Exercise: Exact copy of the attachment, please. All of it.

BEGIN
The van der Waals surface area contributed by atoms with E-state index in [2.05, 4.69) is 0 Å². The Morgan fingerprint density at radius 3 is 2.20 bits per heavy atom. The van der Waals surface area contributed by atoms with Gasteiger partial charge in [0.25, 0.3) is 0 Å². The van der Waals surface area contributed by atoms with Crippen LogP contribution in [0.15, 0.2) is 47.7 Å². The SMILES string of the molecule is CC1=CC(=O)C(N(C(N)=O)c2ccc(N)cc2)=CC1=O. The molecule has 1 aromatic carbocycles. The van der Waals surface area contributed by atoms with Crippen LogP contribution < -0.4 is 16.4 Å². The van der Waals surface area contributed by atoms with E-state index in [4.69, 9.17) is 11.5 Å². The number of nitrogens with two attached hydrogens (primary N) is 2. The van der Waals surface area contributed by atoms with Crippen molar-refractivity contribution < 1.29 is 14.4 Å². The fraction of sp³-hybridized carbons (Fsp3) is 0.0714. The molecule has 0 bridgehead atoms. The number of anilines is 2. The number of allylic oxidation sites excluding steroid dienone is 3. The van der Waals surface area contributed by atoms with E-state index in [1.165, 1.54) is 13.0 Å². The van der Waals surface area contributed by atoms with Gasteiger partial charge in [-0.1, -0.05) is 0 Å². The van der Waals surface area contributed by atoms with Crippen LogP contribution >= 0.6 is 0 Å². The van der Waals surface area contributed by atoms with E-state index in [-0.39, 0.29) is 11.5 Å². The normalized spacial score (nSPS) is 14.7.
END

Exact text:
The van der Waals surface area contributed by atoms with E-state index in [2.05, 4.69) is 0 Å². The Morgan fingerprint density at radius 3 is 2.20 bits per heavy atom. The van der Waals surface area contributed by atoms with Gasteiger partial charge in [0.25, 0.3) is 0 Å². The van der Waals surface area contributed by atoms with Crippen LogP contribution in [0.15, 0.2) is 47.7 Å². The SMILES string of the molecule is CC1=CC(=O)C(N(C(N)=O)c2ccc(N)cc2)=CC1=O. The molecule has 1 aromatic carbocycles. The van der Waals surface area contributed by atoms with Crippen LogP contribution < -0.4 is 16.4 Å². The van der Waals surface area contributed by atoms with E-state index in [4.69, 9.17) is 11.5 Å². The number of nitrogens with two attached hydrogens (primary N) is 2. The van der Waals surface area contributed by atoms with Crippen molar-refractivity contribution < 1.29 is 14.4 Å². The fraction of sp³-hybridized carbons (Fsp3) is 0.0714. The molecule has 0 bridgehead atoms. The number of anilines is 2. The number of allylic oxidation sites excluding steroid dienone is 3. The van der Waals surface area contributed by atoms with E-state index in [1.165, 1.54) is 13.0 Å². The van der Waals surface area contributed by atoms with Gasteiger partial charge in [-0.1, -0.05) is 0 Å². The van der Waals surface area contributed by atoms with Crippen LogP contribution >= 0.6 is 0 Å². The van der Waals surface area contributed by atoms with E-state index in [-0.39, 0.29) is 11.5 Å². The normalized spacial score (nSPS) is 14.7.